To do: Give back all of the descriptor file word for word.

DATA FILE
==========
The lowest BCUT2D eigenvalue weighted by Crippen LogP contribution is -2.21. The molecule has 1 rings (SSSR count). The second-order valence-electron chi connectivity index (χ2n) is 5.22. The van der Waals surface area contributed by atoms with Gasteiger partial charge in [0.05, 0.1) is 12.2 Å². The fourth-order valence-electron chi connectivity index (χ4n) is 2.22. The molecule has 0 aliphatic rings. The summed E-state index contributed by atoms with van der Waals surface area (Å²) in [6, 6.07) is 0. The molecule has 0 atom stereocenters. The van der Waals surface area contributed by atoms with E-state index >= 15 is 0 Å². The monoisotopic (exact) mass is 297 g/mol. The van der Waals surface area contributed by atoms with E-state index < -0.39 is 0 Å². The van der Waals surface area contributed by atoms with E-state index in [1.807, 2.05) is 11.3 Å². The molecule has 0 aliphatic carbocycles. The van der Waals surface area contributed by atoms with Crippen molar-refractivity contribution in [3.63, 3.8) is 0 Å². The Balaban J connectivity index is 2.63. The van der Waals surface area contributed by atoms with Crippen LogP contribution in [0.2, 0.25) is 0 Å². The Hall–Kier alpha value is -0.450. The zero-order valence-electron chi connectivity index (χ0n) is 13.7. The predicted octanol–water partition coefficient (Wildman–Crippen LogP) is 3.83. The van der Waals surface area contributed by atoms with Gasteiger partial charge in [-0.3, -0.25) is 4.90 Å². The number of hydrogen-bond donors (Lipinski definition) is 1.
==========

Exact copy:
The lowest BCUT2D eigenvalue weighted by Crippen LogP contribution is -2.21. The molecule has 1 rings (SSSR count). The second-order valence-electron chi connectivity index (χ2n) is 5.22. The van der Waals surface area contributed by atoms with Gasteiger partial charge in [0.05, 0.1) is 12.2 Å². The fourth-order valence-electron chi connectivity index (χ4n) is 2.22. The molecule has 0 aliphatic rings. The summed E-state index contributed by atoms with van der Waals surface area (Å²) in [6, 6.07) is 0. The molecule has 0 atom stereocenters. The van der Waals surface area contributed by atoms with E-state index >= 15 is 0 Å². The monoisotopic (exact) mass is 297 g/mol. The van der Waals surface area contributed by atoms with E-state index < -0.39 is 0 Å². The van der Waals surface area contributed by atoms with E-state index in [1.807, 2.05) is 11.3 Å². The molecule has 0 aliphatic carbocycles. The van der Waals surface area contributed by atoms with Crippen molar-refractivity contribution in [3.63, 3.8) is 0 Å². The Balaban J connectivity index is 2.63. The van der Waals surface area contributed by atoms with Crippen LogP contribution in [0.2, 0.25) is 0 Å². The Hall–Kier alpha value is -0.450. The zero-order valence-electron chi connectivity index (χ0n) is 13.7. The predicted octanol–water partition coefficient (Wildman–Crippen LogP) is 3.83. The van der Waals surface area contributed by atoms with Gasteiger partial charge in [-0.3, -0.25) is 4.90 Å². The number of hydrogen-bond donors (Lipinski definition) is 1.